In the United Kingdom, when you look at the renaissance of England’s cities from the 1990s to the present day, universities are often unnoticed and uncelebrated but they are always at the heart of the picture.

And crucial to their funding: the high fees of overseas students. Thanks to the dominance of Oxford and Cambridge in television and film, the wide spread of English around the world, and the soft power of the BBC, particularly the World Service,  an education at a British university is highly prized around of the world. Add to that the fact that higher education is something that Britain does well and the conditions for financially secure development of regional centres of growth and jobs – supposedly the tentpole of Theresa May’s agenda – are all in place.

But at the Home Office, May did more to stop the flow of foreign students into higher education in Britain than any other minister since the Second World War. Under May, that department did its utmost to reduce the number of overseas students, despite opposition both from BIS, then responsible for higher education, and the Treasury, then supremely powerful under the leadership of George Osborne.

That’s the hidden story in today’s Office of National Statistics figures showing a drop in the number of international students. Even small falls in the number of international students has big repercussions for student funding. Take the University of Hull – one in six students are international students. But remove their contribution in fees and the University’s finances would instantly go from surplus into deficit. At Imperial, international students make up a third of the student population – but contribute 56 per cent of student fee income.

Bluntly – if May continues to reduce student numbers, the end result is going to be a university going bust, with massive knock-on effects, not only for research enterprise but for the local economies of the surrounding area.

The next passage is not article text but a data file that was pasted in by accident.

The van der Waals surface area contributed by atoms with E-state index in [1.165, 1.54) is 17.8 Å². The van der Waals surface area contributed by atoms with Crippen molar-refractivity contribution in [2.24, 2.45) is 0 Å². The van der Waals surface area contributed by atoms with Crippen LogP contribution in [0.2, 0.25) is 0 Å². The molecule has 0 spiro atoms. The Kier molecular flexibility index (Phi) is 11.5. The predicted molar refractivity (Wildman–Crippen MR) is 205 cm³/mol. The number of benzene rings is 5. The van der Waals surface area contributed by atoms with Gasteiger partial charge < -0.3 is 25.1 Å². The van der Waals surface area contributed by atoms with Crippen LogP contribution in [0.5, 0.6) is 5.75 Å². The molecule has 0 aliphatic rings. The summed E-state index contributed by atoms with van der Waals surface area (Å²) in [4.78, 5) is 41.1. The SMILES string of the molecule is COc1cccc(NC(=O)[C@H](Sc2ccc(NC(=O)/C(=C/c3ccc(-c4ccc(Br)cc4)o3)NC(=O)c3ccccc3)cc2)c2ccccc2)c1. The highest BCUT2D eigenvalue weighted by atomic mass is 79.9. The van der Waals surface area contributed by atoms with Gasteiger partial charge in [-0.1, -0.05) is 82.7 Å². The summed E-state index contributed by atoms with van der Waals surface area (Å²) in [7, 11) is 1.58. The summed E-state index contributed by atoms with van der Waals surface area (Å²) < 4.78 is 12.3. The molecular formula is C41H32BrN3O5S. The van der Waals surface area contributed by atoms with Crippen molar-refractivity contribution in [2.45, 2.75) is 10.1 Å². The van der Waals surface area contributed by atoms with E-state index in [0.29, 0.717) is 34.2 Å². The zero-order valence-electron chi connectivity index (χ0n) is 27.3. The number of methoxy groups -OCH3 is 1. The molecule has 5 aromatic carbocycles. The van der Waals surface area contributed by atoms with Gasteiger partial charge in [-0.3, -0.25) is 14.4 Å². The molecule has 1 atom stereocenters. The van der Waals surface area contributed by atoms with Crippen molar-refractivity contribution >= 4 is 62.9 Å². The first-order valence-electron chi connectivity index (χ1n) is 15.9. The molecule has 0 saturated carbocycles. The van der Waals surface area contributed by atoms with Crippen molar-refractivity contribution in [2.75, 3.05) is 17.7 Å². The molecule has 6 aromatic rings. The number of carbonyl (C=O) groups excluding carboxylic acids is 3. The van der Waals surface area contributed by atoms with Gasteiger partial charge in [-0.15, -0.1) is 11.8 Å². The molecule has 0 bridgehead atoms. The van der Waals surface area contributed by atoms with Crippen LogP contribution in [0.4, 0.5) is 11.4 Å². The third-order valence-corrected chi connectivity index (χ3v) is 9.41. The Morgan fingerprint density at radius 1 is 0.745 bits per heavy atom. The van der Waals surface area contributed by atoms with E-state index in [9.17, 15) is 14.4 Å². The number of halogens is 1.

And that’s the trajectory under David Cameron, when the Home Office’s instincts faced strong countervailing pressure from a powerful Treasury and a department for Business, Innovation and Skills that for most of his premiership hosted a vocal Liberal Democrat who needed to be mollified. There’s every reason to believe that the Cameron-era trajectory will accelerate, rather than decline, now that May is at the Treasury, the new department of Business, Energy and Industrial Strategy doesn’t even have responsibility for higher education anymore. (That’s back at the Department for Education, where the Secretary of State, Justine Greening, is a May loyalist.)

We talk about the pressures in the NHS or in care, and those, too, are warning lights in the British state. But watch out too, for a university that needs to be bailed out before long. 

Stephen Bush is special correspondent at the New Statesman. His daily briefing, Morning Call, provides a quick and essential guide to British politics.